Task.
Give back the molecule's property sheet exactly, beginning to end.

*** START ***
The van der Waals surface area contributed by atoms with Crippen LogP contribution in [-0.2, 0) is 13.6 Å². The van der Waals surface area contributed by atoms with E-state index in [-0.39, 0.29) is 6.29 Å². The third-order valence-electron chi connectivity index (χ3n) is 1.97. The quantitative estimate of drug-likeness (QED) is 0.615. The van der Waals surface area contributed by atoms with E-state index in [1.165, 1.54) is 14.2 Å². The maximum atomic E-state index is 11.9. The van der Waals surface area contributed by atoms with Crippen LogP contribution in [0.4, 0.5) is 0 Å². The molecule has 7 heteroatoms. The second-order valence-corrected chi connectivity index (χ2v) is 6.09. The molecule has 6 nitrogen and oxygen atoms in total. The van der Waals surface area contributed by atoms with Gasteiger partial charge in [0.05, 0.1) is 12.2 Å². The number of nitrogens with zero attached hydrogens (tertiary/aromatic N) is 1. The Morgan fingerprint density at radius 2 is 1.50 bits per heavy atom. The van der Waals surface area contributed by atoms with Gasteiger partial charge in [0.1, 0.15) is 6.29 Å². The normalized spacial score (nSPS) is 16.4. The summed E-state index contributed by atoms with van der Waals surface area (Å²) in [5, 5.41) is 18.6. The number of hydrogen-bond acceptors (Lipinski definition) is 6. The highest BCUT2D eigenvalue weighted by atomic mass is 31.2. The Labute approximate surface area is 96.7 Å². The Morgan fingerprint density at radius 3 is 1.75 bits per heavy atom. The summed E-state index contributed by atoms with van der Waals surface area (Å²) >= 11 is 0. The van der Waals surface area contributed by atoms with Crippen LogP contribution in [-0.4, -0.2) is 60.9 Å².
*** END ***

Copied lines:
The van der Waals surface area contributed by atoms with Crippen LogP contribution in [-0.2, 0) is 13.6 Å². The van der Waals surface area contributed by atoms with E-state index in [-0.39, 0.29) is 6.29 Å². The third-order valence-electron chi connectivity index (χ3n) is 1.97. The quantitative estimate of drug-likeness (QED) is 0.615. The van der Waals surface area contributed by atoms with E-state index in [1.165, 1.54) is 14.2 Å². The maximum atomic E-state index is 11.9. The van der Waals surface area contributed by atoms with Crippen LogP contribution in [0.4, 0.5) is 0 Å². The molecule has 7 heteroatoms. The second-order valence-corrected chi connectivity index (χ2v) is 6.09. The molecule has 6 nitrogen and oxygen atoms in total. The van der Waals surface area contributed by atoms with Gasteiger partial charge in [0.05, 0.1) is 12.2 Å². The number of nitrogens with zero attached hydrogens (tertiary/aromatic N) is 1. The Morgan fingerprint density at radius 2 is 1.50 bits per heavy atom. The van der Waals surface area contributed by atoms with Gasteiger partial charge in [0.1, 0.15) is 6.29 Å². The normalized spacial score (nSPS) is 16.4. The summed E-state index contributed by atoms with van der Waals surface area (Å²) in [5, 5.41) is 18.6. The number of hydrogen-bond acceptors (Lipinski definition) is 6. The highest BCUT2D eigenvalue weighted by atomic mass is 31.2. The Labute approximate surface area is 96.7 Å². The Morgan fingerprint density at radius 3 is 1.75 bits per heavy atom. The summed E-state index contributed by atoms with van der Waals surface area (Å²) >= 11 is 0. The van der Waals surface area contributed by atoms with Crippen LogP contribution in [-0.4, -0.2) is 60.9 Å².